Not all characteristics blend well. If a person is trying to create a designer dog and matches a very nervous, medium-sized dog with an aggressive, dominant mate, those puppies may look cute but will not be good pets. They’ll end up in the local pound for nipping, biting, aggressive behavior and hyperactivity disorders. Certain naturally aggressive or neurotic dogs with bad temperaments can create very real dangerous situations when paired with each other or even with gentler breeds.

A mixed breed may not always be the sum of the best traits of either breed. In fact, this is likely, as both the parents should be presumed to be over-bred. Those who advocate for mixed breeds fail to mention that the pups can end up with the worst possible characteristics from both breeds.

Do we really need to create more problems and increase the number of unmanageable and unadoptable dogs in our shelter holding pens?

 Health Problems May Multiply

All breeds have health problems, some more than others. Responsible breeders are aware of the genetic predispositions within the breed and within specific lines.

Those who state that mixed breeds are healthier than their purebred counterparts are just plain wrong. Mixed breeds are subject to the very same diseases and structural problems as those breeds used to create them.

In a mixed breed, it is difficult, if not impossible, to track a disease because the dogs are highly unlikely to have been genetically tested, x-rayed or checked for inherited disorders. Mixed breeds are not listed with the Orthopedic Foundation for Animals (OFA) or other health related registries that track the occurrence of disease specific to certain breeds of dog. This is a huge gap in being able to find out about the true genetic health of your prospective purchase.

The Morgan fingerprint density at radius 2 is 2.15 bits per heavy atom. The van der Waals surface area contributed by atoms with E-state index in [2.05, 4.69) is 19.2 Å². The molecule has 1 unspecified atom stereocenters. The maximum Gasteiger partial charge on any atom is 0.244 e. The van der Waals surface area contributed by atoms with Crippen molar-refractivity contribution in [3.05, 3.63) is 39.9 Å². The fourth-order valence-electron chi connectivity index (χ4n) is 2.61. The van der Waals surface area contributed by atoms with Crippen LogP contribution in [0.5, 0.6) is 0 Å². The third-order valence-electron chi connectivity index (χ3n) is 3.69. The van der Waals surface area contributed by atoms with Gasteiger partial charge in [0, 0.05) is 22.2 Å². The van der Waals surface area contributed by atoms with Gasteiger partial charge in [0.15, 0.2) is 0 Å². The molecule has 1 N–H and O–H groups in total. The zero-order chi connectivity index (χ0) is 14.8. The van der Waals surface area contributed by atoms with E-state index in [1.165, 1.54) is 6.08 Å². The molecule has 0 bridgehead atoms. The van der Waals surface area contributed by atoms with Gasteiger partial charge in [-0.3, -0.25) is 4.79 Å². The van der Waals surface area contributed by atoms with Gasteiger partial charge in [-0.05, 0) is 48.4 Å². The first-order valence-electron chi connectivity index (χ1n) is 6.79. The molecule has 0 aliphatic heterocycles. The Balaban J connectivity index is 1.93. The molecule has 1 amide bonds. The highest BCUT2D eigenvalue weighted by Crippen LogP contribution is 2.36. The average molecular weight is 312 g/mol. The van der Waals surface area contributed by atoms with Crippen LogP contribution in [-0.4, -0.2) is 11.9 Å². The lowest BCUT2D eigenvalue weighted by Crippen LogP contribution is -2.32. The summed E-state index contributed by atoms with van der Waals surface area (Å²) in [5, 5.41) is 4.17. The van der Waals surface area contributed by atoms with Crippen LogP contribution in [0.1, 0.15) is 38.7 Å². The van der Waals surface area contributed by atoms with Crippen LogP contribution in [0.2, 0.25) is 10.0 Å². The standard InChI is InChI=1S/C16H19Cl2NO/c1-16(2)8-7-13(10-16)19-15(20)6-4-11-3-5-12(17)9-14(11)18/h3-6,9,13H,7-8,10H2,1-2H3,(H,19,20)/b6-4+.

In all likelihood, your mixed breed puppy may be more likely to suffer poor health, including autoimmune disorders such as allergies. When it comes to structurally related problems, many multiply through the generations and your pup may be a prime target.

Wouldn’t it be great if a mixed breed pup received only the very best genetic and behavioral makeup from each of the respective breeds? Don’t believe marketing magic and lies. The likelihood of that happening is no greater than winning the Lotto.

It takes dedication, hard work, science and spending money on reliable testing procedures to produce a litter of healthy purebred pups.

 The Mutt

If you want to save a life, rescue a pup and help undo some of the breeding wrongs, by all means go to your local shelter and consider adopting a mixed breed dog. Realizing there are many unknown health and temperament issues, up front, is different than paying an exorbitant price for a pup advertised as the Dog De Jour. And, I highly recommend that you have that rescued pup examined by a veterinarian and evaluated by a professional trainer so that you know exactly what to expect as it matures.

If you cannot afford a purebred dog, you have two choices: continue to save your money or visit local rescues and ask their experienced personnel to match a likely candidate with the lifestyle and dog-experience level of your family. Paying money for a designer dog, a mixed breed or a mutt is, in reality, supporting irresponsible breeders and puppy mills. Putting money into their pockets perpetuates their fraud upon an unsuspecting and uneducated public. And worse, it harms even more dogs.